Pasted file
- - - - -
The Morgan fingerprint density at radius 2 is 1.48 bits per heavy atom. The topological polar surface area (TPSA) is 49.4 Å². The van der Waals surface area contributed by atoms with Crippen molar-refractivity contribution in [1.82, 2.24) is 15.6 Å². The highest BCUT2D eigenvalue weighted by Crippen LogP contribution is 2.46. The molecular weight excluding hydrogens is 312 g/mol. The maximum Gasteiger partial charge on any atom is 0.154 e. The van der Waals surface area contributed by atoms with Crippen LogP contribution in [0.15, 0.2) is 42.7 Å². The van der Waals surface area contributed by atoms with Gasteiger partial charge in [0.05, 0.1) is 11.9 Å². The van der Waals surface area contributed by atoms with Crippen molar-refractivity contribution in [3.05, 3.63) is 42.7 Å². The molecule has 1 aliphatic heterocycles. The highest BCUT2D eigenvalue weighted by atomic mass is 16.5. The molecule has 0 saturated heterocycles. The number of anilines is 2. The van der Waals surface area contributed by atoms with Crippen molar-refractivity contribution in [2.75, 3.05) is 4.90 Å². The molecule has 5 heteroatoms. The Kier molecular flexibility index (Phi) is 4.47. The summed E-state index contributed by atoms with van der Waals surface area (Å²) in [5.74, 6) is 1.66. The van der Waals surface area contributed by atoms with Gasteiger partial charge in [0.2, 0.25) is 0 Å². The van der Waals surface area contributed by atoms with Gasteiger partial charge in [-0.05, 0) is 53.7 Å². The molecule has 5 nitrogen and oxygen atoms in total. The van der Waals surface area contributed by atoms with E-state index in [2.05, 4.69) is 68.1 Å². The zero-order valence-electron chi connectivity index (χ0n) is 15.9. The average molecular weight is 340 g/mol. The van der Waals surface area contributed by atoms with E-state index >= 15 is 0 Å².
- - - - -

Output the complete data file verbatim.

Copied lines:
The Morgan fingerprint density at radius 2 is 1.48 bits per heavy atom. The topological polar surface area (TPSA) is 49.4 Å². The van der Waals surface area contributed by atoms with Crippen molar-refractivity contribution in [1.82, 2.24) is 15.6 Å². The highest BCUT2D eigenvalue weighted by Crippen LogP contribution is 2.46. The molecular weight excluding hydrogens is 312 g/mol. The maximum Gasteiger partial charge on any atom is 0.154 e. The van der Waals surface area contributed by atoms with Crippen LogP contribution in [0.15, 0.2) is 42.7 Å². The van der Waals surface area contributed by atoms with Gasteiger partial charge in [0.05, 0.1) is 11.9 Å². The van der Waals surface area contributed by atoms with Crippen molar-refractivity contribution in [3.05, 3.63) is 42.7 Å². The molecule has 1 aliphatic heterocycles. The highest BCUT2D eigenvalue weighted by atomic mass is 16.5. The molecule has 0 saturated heterocycles. The number of anilines is 2. The van der Waals surface area contributed by atoms with Crippen molar-refractivity contribution in [2.75, 3.05) is 4.90 Å². The molecule has 5 heteroatoms. The Kier molecular flexibility index (Phi) is 4.47. The summed E-state index contributed by atoms with van der Waals surface area (Å²) in [5.74, 6) is 1.66. The van der Waals surface area contributed by atoms with Gasteiger partial charge in [0.2, 0.25) is 0 Å². The van der Waals surface area contributed by atoms with Gasteiger partial charge in [-0.05, 0) is 53.7 Å². The molecule has 5 nitrogen and oxygen atoms in total. The van der Waals surface area contributed by atoms with E-state index in [2.05, 4.69) is 68.1 Å². The zero-order valence-electron chi connectivity index (χ0n) is 15.9. The average molecular weight is 340 g/mol. The van der Waals surface area contributed by atoms with E-state index >= 15 is 0 Å².